Any business using third parties to ship products around the globe must therefore take steps to identify potential corruption risks and put appropriate mitigation measures in place. While this may seem daunting for smaller businesses, particularly those without access to in-house compliance or legal teams, taking a proportionate and risk-based approach ensures that time and resources are focussed on the greatest risks.

The first step is to conduct and document a simple risk assessment to demonstrate that the company has considered the bribery risks within its operation. All too often, companies get this wrong, only considering they might be at risk if they fail to put an anti-corruption system in place, rather than systematically identifying the actual corruption risks their business might face.

GoodCorporation’s most recent report on the effectiveness of anti-bribery controls found that 40 per cent of the risk assessment procedures evaluated were inadequate. Any company, regardless of size, which fails to conduct a robust and specific bribery risk assessment cannot be confident that its anti-corruption programme would be sufficient to prevent corruption.

6 questions to ask to assess shipping corruption risk

To be effective, an anti-corruption risk assessment must ask the following questions:

  1. Does the company operate in a high-risk industry prone to corruption such as extractives, oil and gas, defence, pharmaceuticals?
  2. Are the products being shipped in and out of ports in high-risk parts of the world?
  3. Are the products being shipped exclusively on the company’s behalf?
  4. Is the company using other third parties to obtain any necessary licences permits or authorisations?
  5. Do the logistics company and other agents interact with government or public officials when shipping goods?
  6. Is the origin of the goods and the supply-chain well known and stable? Or will it be changing because of Brexit, Covid, the Ukraine war or other factors?

Key anti-corruption mitigation measures

Where the answers are yes, the company should:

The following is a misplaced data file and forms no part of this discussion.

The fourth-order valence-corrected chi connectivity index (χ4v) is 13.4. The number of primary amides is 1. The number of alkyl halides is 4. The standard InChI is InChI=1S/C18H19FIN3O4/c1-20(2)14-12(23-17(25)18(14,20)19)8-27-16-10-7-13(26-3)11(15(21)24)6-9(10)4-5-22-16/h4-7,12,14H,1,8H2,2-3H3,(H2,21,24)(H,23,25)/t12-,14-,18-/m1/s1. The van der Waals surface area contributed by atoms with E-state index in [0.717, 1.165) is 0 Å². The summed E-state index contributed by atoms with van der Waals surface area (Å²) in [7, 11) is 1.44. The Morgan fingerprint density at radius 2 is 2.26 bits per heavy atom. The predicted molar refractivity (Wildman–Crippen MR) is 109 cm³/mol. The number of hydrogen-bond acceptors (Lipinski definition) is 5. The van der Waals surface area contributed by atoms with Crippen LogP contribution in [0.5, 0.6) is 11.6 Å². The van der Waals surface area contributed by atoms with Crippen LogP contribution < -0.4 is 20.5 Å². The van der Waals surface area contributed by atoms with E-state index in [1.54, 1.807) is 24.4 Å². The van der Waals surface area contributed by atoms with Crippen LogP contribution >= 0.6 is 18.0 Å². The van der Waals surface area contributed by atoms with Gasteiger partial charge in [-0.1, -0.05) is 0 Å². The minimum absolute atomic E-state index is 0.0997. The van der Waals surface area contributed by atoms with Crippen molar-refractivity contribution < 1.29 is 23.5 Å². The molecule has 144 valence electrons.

• Ensure that it has understood any changes to the suppliers, brokers and intermediaries being used
  • Ensure that its website and other published materials communicate the company’s zero-tolerance approach to corruption and to facilitation payments. This should include statements from senior management demonstrating the company’s top-level commitment to an anti-bribery stance
  • Communicate its zero-tolerance of corruption to all employees, customers, suppliers and if necessary, agents and other third parties and intermediaries
  • Ensure that anti-corruption clauses are included in all high-risk contracts with the logistics firm and any other agents
  • Use a simple checklist to consider if further anti-corruption controls are needed

Conducting risk-based anti-corruption due diligence on third parties

Once the risks have been identified, anti-bribery due diligence is needed on any high-risk third parties such as shipping companies being used, especially if these are new relationships.

Start with a tailored questionnaire to obtain reliable data:

  • Ownership information
  • Management structure
  • Third parties used to obtain licences and permits
  • Copies of their own anti-bribery policies and relevant codes of conduct

A failure to obtain any of these is a red flag in itself and should prompt further investigation into the history and reputation of the logistics provider.

Once the documentation has been reviewed and verified, do take up references to rule out any further red flags.

Effective due diligence almost always raises some concerns. However, this does not mean that the relationship cannot move forwards. Liaise with the company to identify whether mitigation measures can be put in place to reduce risk and enhance anti-corruption controls.

Ensure that auditing rights are negotiated as part of the contract and that anti-corruption clauses are included in any agreement.

Logistics is undoubtedly one of the sectors most at risk from corruption. Understanding what the risks are, when a company might be exposed and how to mitigate the risks is vital. For most small businesses, these risks are relatively easy to identify and when a proportionate approach is taken, low cost to mitigate. For those organisations failing to recognise this, there is a real danger of unwittingly walking into corruption and fraud risk.

The current situation and the considerable disruption being wrought upon supply-chains means that good planning and risk assessment are even more essential.

Leo Martin is founder and director of business ethics and anti-corruption advisers GoodCorporation